Business Wire Heads to the 2015 Berkshire Hathaway Shareholders Meeting

May 1, 2015

The Business Wire team is heading to Omaha to attend the annual Berkshire Hathaway Shareholders Meeting. It’s Business Wire’s 9th year as a Berkshire Hathaway company, and each year seems to get better and better.

gold mug virtual

As always, we’ll be selling a great item at our booth to support an incredible cause. This year, we’re selling commemorative gold-colored tumblers to coincide with Berkshire’s 50th anniversary.

The proceeds of this sale  will go to raising money for a very important charity, CASA of Douglas County, Nebraska, an organization that provides a voice for abused and neglected children within the court system.

Thanks to the generous shareholders who will be attending this year, and an extra shopping day on Friday, we hope to double the amount we raised last year which was more than $5,000 for CASA, all while having a lot of laughs, learnings and meeting some great people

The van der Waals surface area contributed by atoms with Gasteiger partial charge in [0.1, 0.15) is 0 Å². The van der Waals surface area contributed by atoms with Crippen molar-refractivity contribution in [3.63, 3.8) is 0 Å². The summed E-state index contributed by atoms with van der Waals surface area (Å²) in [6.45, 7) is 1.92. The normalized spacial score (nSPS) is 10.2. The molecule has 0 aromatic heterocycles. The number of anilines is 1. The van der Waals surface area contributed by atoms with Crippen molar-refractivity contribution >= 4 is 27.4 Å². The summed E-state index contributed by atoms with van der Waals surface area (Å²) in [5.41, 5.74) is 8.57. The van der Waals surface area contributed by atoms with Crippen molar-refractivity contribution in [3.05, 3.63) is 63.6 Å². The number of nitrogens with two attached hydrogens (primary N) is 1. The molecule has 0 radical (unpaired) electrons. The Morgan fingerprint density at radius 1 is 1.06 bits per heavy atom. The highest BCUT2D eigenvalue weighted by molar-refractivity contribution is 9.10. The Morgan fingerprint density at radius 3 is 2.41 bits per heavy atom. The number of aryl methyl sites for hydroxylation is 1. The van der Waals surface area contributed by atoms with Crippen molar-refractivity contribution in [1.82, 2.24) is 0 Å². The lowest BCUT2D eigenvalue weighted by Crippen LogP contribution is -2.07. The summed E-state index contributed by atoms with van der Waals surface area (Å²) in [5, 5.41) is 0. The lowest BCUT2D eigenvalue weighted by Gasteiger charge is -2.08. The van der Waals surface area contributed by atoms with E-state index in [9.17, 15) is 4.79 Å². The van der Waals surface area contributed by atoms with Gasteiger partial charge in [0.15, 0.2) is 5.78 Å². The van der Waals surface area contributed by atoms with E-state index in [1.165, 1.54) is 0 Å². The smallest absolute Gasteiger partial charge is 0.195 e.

So if you happen to be in Omaha this weekend, stop by the Business Wire booth and say hi, buy a tumbler and support a great cause!

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Business Wire Booth

ICYMI: Meet The Washington D.C. Tech Media

April 3, 2015

By Simon Ogus, Business Wire

As a technology reporter in the digital age, life has become pretty crazy. You are expected to be an early adapter to the new tech toys, be an early adapter and work non-stop in today’s 24/7 news cycle.



Hoping to bridge the gap between the reporter and the PR professional, Business Wire Washington, DC hosted a “Meet the Technology” media panel on focusing on the latest trends in the world of technology reporting.  The panel consisted of five established names in the Washington, DC technology reporting industry and the topics discussed included how reporters utilize social media professionallyhow to effectively organize a pitch and the best ways to get a reporter’s attention in today’s non-stop news cycle.